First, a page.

Monday, May 2, 2011

The Orthoprax Jew on Yom Hashoah

Over recent weeks, many blogs have been talking about the recent Ami article about a practicing Jew who keeps Torah and Mitzvot, yet doesn’t believe in HaShem.

It is impossible to know details about the story, to understand exactly what this person does or does not believe, and how it effects his performance of Mitzvot; however I found the story inspiring – that Torah and Mitzvot have meaning and purpose, even without belief.

But I wanted to share a different story about a different Jew who possibly could be defined as Orthoprax.

Three years ago I was privileged to visit Budapest with my father who was born there in 1934, and lived there until the age 13 in 1948.

We were walking back from shacharit down a wide street not far from the shul. The street was busy with street cars and traffic and had a large supermarket with large signs in the window advertising various kosher products. At the end of the street was a sign saying that this had once been the edge of the Jewish Ghetto; in 1945 the ghetto housed the remaining Jews of Budapest, including my father who shared a tiny room with his younger brother and grandfather – his parents had both been taken away

When we passed a small doorway my father stopped and told me that in 1945 he was walking down this street with his grandfather, when suddenly a plane appeared overhead, strafing the street with machine gun fire. My father and his grandfather managed to duck into the doorway and weren’t physically hurt but were very shaken.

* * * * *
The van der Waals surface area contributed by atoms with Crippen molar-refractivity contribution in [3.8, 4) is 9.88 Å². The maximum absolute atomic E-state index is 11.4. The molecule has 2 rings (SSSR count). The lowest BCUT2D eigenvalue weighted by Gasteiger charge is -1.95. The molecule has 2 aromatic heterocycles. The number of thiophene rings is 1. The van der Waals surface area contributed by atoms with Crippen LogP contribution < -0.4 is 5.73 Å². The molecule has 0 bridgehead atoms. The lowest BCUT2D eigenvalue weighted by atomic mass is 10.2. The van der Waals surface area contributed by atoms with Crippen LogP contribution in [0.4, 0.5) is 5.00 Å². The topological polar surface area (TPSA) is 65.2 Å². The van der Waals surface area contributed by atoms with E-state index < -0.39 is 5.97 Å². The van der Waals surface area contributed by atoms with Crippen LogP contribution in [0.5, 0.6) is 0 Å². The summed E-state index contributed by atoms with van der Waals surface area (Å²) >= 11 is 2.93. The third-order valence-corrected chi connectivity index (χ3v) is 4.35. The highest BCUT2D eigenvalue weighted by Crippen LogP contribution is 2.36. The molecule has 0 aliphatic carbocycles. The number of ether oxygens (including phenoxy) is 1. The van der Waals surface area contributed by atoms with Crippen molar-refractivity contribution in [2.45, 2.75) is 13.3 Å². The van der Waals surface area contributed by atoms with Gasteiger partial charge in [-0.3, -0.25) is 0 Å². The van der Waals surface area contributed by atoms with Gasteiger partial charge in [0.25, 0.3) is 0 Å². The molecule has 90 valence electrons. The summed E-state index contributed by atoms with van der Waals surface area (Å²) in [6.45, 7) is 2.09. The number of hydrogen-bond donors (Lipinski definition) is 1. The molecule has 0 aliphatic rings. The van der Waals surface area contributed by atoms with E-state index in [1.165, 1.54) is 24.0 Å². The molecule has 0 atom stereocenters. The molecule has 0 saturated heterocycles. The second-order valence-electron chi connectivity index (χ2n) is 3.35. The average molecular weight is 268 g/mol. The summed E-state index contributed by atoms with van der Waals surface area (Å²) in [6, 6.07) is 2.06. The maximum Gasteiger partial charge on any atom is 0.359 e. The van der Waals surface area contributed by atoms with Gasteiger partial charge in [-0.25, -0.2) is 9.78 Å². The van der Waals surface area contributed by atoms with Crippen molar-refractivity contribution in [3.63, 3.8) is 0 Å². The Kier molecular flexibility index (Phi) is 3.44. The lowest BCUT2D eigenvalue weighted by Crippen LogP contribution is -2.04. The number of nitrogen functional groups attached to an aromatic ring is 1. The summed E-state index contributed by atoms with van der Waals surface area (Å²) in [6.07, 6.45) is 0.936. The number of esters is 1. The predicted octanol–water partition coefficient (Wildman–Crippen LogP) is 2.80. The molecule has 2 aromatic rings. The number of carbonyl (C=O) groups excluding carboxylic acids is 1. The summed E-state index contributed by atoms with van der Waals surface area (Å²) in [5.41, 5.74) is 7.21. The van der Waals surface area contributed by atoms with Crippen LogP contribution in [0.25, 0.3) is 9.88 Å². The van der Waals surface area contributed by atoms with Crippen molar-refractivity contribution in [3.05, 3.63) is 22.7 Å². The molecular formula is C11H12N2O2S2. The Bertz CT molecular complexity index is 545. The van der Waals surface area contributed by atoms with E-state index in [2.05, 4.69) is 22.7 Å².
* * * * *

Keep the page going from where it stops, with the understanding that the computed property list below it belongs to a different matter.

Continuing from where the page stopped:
In that small doorway, my great-grandfather looked at my father and said one phrase: “There is no G-d”. I’m not sure whether this caused my Great-grandfather to abandon belief, possibly he had already given up belief years earlier, or possibly he still believed in spite of everything.

In any case, it didn’t matter – the following morning my great grandfather woke up in the tiny room that he shared with his two grandsons, and did the same thing that he had done every morning since his Bar Mitzvah, he put on his Tfillin and prayed to the G-d in whose very existence he had questioned.


Pragmatician said...

Very interesting story.

It's quite amazing that people have basically not changed despite history and the many decades since then.

Garnel Ironheart said...

Your great-grandfather isn't the only person who, in a moment of grief and despair, spoke such words. His putting on tefillin the next morning said a lot more about what he really believed than one emotional statement.